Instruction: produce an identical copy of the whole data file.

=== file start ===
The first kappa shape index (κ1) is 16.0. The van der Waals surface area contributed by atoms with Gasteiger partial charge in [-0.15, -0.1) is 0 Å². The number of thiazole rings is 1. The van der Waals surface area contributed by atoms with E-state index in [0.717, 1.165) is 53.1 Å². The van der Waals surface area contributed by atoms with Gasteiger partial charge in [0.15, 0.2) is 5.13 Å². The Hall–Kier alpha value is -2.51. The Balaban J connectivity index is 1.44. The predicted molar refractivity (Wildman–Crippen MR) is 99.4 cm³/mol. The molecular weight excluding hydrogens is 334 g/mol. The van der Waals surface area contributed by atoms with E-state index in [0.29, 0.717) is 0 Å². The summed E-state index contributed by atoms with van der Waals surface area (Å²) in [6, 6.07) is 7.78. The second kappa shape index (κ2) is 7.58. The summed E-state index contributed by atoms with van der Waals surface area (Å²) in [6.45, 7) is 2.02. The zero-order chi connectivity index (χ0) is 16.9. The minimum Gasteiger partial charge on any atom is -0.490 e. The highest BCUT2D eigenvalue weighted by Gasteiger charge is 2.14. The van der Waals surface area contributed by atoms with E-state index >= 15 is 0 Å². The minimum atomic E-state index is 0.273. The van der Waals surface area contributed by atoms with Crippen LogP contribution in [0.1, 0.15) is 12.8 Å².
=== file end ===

The first kappa shape index (κ1) is 16.0. The van der Waals surface area contributed by atoms with Gasteiger partial charge in [-0.15, -0.1) is 0 Å². The number of thiazole rings is 1. The van der Waals surface area contributed by atoms with E-state index in [0.717, 1.165) is 53.1 Å². The van der Waals surface area contributed by atoms with Gasteiger partial charge in [0.15, 0.2) is 5.13 Å². The Hall–Kier alpha value is -2.51. The Balaban J connectivity index is 1.44. The predicted molar refractivity (Wildman–Crippen MR) is 99.4 cm³/mol. The molecular weight excluding hydrogens is 334 g/mol. The van der Waals surface area contributed by atoms with E-state index in [0.29, 0.717) is 0 Å². The summed E-state index contributed by atoms with van der Waals surface area (Å²) in [6, 6.07) is 7.78. The second kappa shape index (κ2) is 7.58. The summed E-state index contributed by atoms with van der Waals surface area (Å²) in [6.45, 7) is 2.02. The zero-order chi connectivity index (χ0) is 16.9. The minimum Gasteiger partial charge on any atom is -0.490 e. The highest BCUT2D eigenvalue weighted by Gasteiger charge is 2.14. The van der Waals surface area contributed by atoms with E-state index >= 15 is 0 Å². The minimum atomic E-state index is 0.273. The van der Waals surface area contributed by atoms with Crippen LogP contribution in [0.1, 0.15) is 12.8 Å².